yesterday afternoon on heritage road
Not to bad, . . . I guess
FTLComm - Tisdale - Tuesday, February 10, 2009

Editor's note: the images on this page are just interesting pictures and do not directly relate to the content of today's story.

I was enjoying my lunch in a restaurant this afternoon when a young man came in and was greeting by another who asked him, "how are you today?"

The young man smiled and shrugged as he said, "not to bad, I guess."

A rather innocent exchange and relatively common but in retrospect we are what we say or perhaps even more importantly are we how we say how we are? It is just good manners and a normal way that people greet one another to inquire about how a person is and it shows that there is engagement and mutual concern in the greeting. What interests me is the double negative in this response then followed up with a condition, "i guess."

I remember so vividly my first years as a school principal in Northern Alberta and learning the speech patterns of the oil workers, almost all of whom came from the area around Pincher Creek. At that time it was the first time I had encountered on a regular basis the common Southern Alberta speech characteristic that ended almost every statement, or comment, with a rise in intonation and often the word, "eh!"

The rise in intonation and the "eh" on the end indicated the speaker was awaiting a response, and answer to his non-question. That was in 1968. In 1981 the Second City comics of the television program SCTV were working in Edmonton and noticed this regional speech pattern and of course it became the base joke in the sketch they repeated over an over each week in "The Great White North" and was released as a best selling album. Canadians across the country laughed as they copied the greeting to each other, "Good day, eh!"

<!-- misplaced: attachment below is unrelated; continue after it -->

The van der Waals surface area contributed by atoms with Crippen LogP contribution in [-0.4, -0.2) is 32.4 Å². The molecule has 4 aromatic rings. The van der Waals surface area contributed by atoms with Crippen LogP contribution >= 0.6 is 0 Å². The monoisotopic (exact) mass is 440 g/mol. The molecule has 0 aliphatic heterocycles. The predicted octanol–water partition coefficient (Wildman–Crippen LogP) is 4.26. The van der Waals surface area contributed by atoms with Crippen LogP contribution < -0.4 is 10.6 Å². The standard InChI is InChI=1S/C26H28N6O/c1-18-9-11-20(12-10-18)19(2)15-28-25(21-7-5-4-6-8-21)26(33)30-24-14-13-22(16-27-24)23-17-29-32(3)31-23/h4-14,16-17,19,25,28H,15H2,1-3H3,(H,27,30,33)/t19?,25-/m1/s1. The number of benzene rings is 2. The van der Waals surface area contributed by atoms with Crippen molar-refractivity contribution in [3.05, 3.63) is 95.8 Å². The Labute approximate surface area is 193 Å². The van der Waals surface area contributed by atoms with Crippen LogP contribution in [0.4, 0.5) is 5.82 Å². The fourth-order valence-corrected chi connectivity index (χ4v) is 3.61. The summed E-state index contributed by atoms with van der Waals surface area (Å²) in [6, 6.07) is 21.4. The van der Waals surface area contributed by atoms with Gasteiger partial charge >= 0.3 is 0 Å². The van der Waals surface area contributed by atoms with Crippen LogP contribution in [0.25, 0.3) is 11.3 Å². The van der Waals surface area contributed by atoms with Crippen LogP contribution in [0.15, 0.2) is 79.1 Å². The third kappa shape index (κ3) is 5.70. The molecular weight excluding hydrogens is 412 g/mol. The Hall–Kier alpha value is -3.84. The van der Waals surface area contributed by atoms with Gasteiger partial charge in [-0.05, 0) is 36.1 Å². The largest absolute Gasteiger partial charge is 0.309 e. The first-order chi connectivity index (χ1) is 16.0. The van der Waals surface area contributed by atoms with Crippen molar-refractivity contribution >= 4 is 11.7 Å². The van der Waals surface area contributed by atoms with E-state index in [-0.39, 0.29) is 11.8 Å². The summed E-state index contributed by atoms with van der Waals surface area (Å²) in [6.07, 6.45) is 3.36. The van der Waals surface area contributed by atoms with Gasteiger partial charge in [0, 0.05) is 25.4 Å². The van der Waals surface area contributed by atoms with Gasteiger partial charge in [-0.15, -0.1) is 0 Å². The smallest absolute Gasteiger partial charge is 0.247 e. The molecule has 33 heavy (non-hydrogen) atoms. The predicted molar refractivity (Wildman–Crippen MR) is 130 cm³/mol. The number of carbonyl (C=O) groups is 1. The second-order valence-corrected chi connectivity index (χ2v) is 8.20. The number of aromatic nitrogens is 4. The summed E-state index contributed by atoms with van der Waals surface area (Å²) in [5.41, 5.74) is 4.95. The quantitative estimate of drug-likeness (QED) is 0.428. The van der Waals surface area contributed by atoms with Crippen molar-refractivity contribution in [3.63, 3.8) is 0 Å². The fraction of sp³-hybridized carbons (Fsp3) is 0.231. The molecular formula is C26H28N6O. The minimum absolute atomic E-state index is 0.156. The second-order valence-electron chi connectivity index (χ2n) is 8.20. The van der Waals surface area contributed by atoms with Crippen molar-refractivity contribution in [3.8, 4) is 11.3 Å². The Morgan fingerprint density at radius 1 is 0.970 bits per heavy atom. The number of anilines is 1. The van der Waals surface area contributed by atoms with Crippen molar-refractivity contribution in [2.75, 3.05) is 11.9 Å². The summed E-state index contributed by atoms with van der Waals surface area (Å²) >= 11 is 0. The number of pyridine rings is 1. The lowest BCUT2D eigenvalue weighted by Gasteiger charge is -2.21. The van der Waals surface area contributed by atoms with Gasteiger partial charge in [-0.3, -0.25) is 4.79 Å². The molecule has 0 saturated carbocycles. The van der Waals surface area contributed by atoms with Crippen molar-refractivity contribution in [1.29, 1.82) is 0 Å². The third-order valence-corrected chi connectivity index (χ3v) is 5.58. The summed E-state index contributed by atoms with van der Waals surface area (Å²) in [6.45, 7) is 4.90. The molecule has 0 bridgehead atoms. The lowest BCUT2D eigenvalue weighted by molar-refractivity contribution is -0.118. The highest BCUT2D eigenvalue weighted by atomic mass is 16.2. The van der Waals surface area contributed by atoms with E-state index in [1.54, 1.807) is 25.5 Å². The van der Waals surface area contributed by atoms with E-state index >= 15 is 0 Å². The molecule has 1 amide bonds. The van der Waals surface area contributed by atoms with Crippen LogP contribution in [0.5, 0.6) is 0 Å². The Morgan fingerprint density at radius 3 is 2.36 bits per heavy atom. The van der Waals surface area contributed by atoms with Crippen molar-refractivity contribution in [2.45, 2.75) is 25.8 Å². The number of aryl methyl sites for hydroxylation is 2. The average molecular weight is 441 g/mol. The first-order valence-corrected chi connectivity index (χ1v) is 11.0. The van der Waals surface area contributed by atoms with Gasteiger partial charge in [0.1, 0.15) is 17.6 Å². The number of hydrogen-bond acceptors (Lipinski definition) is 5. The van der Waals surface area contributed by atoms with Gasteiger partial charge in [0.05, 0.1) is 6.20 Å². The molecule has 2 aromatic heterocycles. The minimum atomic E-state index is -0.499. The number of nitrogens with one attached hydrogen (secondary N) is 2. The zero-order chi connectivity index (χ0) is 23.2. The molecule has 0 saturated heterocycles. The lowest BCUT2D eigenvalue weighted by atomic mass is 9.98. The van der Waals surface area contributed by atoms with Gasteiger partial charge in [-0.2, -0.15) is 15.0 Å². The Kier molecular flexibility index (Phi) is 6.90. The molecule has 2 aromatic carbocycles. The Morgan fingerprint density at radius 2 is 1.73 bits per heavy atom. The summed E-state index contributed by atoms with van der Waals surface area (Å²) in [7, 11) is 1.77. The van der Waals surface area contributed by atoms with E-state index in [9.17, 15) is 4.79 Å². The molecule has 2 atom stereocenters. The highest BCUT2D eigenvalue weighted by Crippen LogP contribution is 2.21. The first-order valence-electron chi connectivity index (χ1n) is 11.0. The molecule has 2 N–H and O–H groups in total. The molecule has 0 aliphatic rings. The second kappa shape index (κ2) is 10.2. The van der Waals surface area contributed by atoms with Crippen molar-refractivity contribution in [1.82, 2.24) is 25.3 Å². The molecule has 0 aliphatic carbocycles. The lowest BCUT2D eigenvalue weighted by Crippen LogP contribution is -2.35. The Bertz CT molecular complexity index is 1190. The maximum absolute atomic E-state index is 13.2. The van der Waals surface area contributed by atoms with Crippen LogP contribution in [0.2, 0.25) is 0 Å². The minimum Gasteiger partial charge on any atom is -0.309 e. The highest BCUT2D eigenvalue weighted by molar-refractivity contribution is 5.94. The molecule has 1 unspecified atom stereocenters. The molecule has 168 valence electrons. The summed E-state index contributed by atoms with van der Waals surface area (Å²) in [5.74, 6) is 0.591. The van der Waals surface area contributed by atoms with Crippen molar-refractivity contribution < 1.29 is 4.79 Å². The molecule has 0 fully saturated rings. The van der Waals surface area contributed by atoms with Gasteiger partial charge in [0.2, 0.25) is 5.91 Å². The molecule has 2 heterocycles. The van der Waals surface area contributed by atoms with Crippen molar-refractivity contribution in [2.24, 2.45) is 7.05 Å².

Many people suggest that this essential Canadian-ness, a kind of understated desire to be liked, to be polite and yet inherently modest.

It was in the 90s that I really thought a lot about the way we Canadians greeted one another and I began responding to the standard query as to how I was with, "Outstanding." This takes people back a bit because the standard Canadian response is much more muted and always delivered with a humble qualification. The "I guess" part of the response is definitely interesting. Just pay attention to what you say and to the responses you are given over the next few days and see if you can make some sense out of it. Clearly, we are attempting to tell each other something in our greetings and yet not get involved in lenthy explanations.

"Not to bad, I guess."

Timothy W. Shire

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Editor : Timothy W. Shire
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